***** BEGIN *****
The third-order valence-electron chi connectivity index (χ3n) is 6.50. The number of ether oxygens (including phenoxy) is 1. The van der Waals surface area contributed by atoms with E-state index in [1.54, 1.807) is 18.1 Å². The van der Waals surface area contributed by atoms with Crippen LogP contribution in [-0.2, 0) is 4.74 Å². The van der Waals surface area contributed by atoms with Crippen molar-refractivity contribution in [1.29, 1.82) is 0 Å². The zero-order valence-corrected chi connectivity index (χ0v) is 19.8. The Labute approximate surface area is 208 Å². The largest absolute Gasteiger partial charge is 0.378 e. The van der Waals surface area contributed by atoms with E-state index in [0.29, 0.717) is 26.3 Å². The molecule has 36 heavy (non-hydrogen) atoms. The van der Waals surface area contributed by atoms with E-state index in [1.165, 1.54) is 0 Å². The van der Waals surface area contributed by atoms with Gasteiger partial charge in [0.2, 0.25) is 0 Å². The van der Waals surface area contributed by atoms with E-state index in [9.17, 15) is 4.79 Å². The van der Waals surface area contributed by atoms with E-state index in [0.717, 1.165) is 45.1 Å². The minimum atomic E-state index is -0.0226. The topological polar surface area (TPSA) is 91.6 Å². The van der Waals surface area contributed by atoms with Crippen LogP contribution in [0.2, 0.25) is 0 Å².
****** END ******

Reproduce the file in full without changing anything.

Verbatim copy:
The third-order valence-electron chi connectivity index (χ3n) is 6.50. The number of ether oxygens (including phenoxy) is 1. The van der Waals surface area contributed by atoms with E-state index in [1.54, 1.807) is 18.1 Å². The van der Waals surface area contributed by atoms with Crippen LogP contribution in [-0.2, 0) is 4.74 Å². The van der Waals surface area contributed by atoms with Crippen molar-refractivity contribution in [1.29, 1.82) is 0 Å². The zero-order valence-corrected chi connectivity index (χ0v) is 19.8. The Labute approximate surface area is 208 Å². The largest absolute Gasteiger partial charge is 0.378 e. The van der Waals surface area contributed by atoms with E-state index in [0.29, 0.717) is 26.3 Å². The molecule has 36 heavy (non-hydrogen) atoms. The van der Waals surface area contributed by atoms with E-state index in [1.165, 1.54) is 0 Å². The van der Waals surface area contributed by atoms with Gasteiger partial charge in [0.2, 0.25) is 0 Å². The van der Waals surface area contributed by atoms with E-state index in [9.17, 15) is 4.79 Å². The van der Waals surface area contributed by atoms with E-state index in [0.717, 1.165) is 45.1 Å². The minimum atomic E-state index is -0.0226. The topological polar surface area (TPSA) is 91.6 Å². The van der Waals surface area contributed by atoms with Crippen LogP contribution in [0.2, 0.25) is 0 Å².